No Words Left is yet another amazing character study story done by RedSkittleQueen on AO3 (Queen of the Red Skittle on FF.net) for the Rise of the Guardians universe. Inside the Wallpaper, which I reviewed last year, was the first story I read by her, and I was blown away. It was dark, heart-wrenching, and at its core, it had some damn good writing and characterization. RedSkittleQueen isn’t my favorite author—her fics are sometimes a little wordy, to name one problem I have with them—but her take on the RotG characters is always spot on. She puts them into tough situations with no easy way out, raises some interesting questions on morality, and the characters are forced to learn and grow from their experiences. That is especially true of No Words Left.
In No Words Left, during a freak storm accident while Pitch and the Guardians are fighting, both Pitch and Jack are struck by lightning. Jack blacks out, and when he comes to, he can hear Pitch speaking to him in his mind. It turns out that Pitch’s consciousness was transferred from his own body to Jack’s when they were hit, and no one knows how to fix the situation. An unfortunate side effect of their merging is that Jack’s powers change—he can no longer control snow, but his ice powers have been fused to Pitch’s abilities. As a result, Jack is unable to spend time with Jamie and his friends, having fun, causing faith and belief in him to waver.
Also not helping the situation, North and the other Guardians are a bit put off by what’s happened, and they are concerned that Pitch can influence Jack’s thoughts and actions. Though the Guardians maintain their trust in Jack, Jack knows that their doubt is there, and that’s something Pitch latches onto. Pitch and Jack have two different ideologies—Pitch sees the bad in people before the good, while Jack and the Guardians are just the opposite—which creates some interesting conversation between the two characters.
In the privacy in his mind, [Jack] said to Pitch, All you’ve done is thrown me a couple of names of I’m sure supremely bad people. And what do you mean, ‘No concept of love’? [North] is pretty much one huge teddy bear. Are you saying I should take your advice on love? You? Pitch, have you ever loved anything in your entire life?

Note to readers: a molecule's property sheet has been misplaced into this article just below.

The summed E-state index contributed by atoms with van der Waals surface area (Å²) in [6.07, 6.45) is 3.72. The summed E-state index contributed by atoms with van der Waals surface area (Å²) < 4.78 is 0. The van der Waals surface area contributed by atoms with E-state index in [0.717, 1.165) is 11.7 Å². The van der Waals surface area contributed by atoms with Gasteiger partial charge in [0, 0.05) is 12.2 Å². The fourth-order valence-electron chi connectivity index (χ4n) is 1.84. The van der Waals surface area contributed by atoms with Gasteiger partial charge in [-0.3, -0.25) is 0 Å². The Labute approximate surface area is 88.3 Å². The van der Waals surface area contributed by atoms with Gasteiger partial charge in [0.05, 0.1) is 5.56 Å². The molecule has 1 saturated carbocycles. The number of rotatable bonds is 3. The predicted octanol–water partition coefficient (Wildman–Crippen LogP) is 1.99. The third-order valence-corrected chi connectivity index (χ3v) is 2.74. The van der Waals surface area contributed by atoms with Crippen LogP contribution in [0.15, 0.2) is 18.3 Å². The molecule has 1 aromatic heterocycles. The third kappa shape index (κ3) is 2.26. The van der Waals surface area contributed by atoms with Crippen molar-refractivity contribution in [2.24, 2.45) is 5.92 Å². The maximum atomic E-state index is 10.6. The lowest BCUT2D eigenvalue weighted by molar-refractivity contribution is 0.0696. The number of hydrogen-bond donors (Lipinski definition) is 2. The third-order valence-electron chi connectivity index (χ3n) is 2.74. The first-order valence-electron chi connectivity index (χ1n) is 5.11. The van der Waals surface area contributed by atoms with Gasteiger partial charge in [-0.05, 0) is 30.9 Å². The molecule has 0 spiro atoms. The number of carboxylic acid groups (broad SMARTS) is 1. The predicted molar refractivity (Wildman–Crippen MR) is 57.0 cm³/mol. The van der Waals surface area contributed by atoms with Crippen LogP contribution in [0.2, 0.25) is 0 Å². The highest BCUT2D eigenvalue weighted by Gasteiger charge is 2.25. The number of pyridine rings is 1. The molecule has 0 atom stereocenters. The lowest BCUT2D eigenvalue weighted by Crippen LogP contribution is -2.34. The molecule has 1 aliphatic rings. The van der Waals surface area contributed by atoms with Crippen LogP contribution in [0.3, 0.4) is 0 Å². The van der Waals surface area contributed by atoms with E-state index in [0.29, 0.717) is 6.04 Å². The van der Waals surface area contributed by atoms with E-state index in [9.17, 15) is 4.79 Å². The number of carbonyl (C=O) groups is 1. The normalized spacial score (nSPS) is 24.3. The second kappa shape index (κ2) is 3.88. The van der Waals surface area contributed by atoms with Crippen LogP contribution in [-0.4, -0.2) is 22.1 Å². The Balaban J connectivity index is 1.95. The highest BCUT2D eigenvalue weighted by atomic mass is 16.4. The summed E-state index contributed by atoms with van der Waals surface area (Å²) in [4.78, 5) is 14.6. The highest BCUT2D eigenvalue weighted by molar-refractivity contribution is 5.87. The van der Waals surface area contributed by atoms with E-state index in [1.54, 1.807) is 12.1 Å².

“Careful, Frost,” Pitch said. Claws pricked the young Guardian’s mind.
Jack winced and said nothing, focusing in on North, who hadn’t stopped talking.
“. . . to go, but know we will find the answer soon.”
“Oh?” Jack stood up and pulled back his hood, even though in the darkness it meant little. “You’re leaving now?”
The young Guardian felt the heavy weight of North’s hand on his shoulder. The other was a furnace compared to the winter spirit, and as much as Jack appreciated the gesture, he was relieved when the hand was removed.
“All this will be over soon,” North said, and Jack could literally hear his friend’s smile. “Trust your belly. And remember: if anything happens, use globe.” Then the Guardian of Wonder was moving back to the sleigh, his cape making slithery noises as it dragged over the grass. As with the first time with Bunnymund and Sandy, Jack watched silently until North was gone, struggling with the ingrained anxiety of abandonment. In the silence which followed, Pitch snorted.
“A creature who has no concept of hatred won’t have a clue about love.”
Emboldened by what Pitch had said earlier, Jack snorted back. “Uh, Pitch? Reality check: all you know about is hate.”
Pitch coiled, pressing against the young Guardian’s skull. “Shows you what you know,” came the bitter reply, and no matter how much Jack prodded for clarification, the Nightmare King remained an unapproachable force for the rest of the night.
Unfortunately for Pitch, we learn that if Jack cannot return him to his own body in time, he will fade away and die. This creates a moral dilemma for our characters—do they let him die, because he’s evil? Or do they try to save him, because he needs help?
In a not-very-shocking turn of events, Jack does decide to save Pitch, but he only has a short period of time to do it since Pitch is fading away. Though Pitch’s impending death is a big part of the story, the fic mostly centers around him and Jack talking to each other. Not a lot happens in the story other than their conversations, and in this case, that’s not a bad thing. As I said earlier, No Words Left is a character study, and it goes about that study by putting Jack and Pitch into an unwanted situation where they have to get along and trust each other, which is where the main conflict comes from. While Jack is faced with his moral dilemma, Pitch is stuck having to rely on Jack in order to survive, which is rather terrifying for him.
No Words Left does an amazing job of exploring both their characters, and like Inside the Wallpaper, Jack and Pitch gain a better understanding for each other without actually becoming friends. It is both true to their characters and insightful.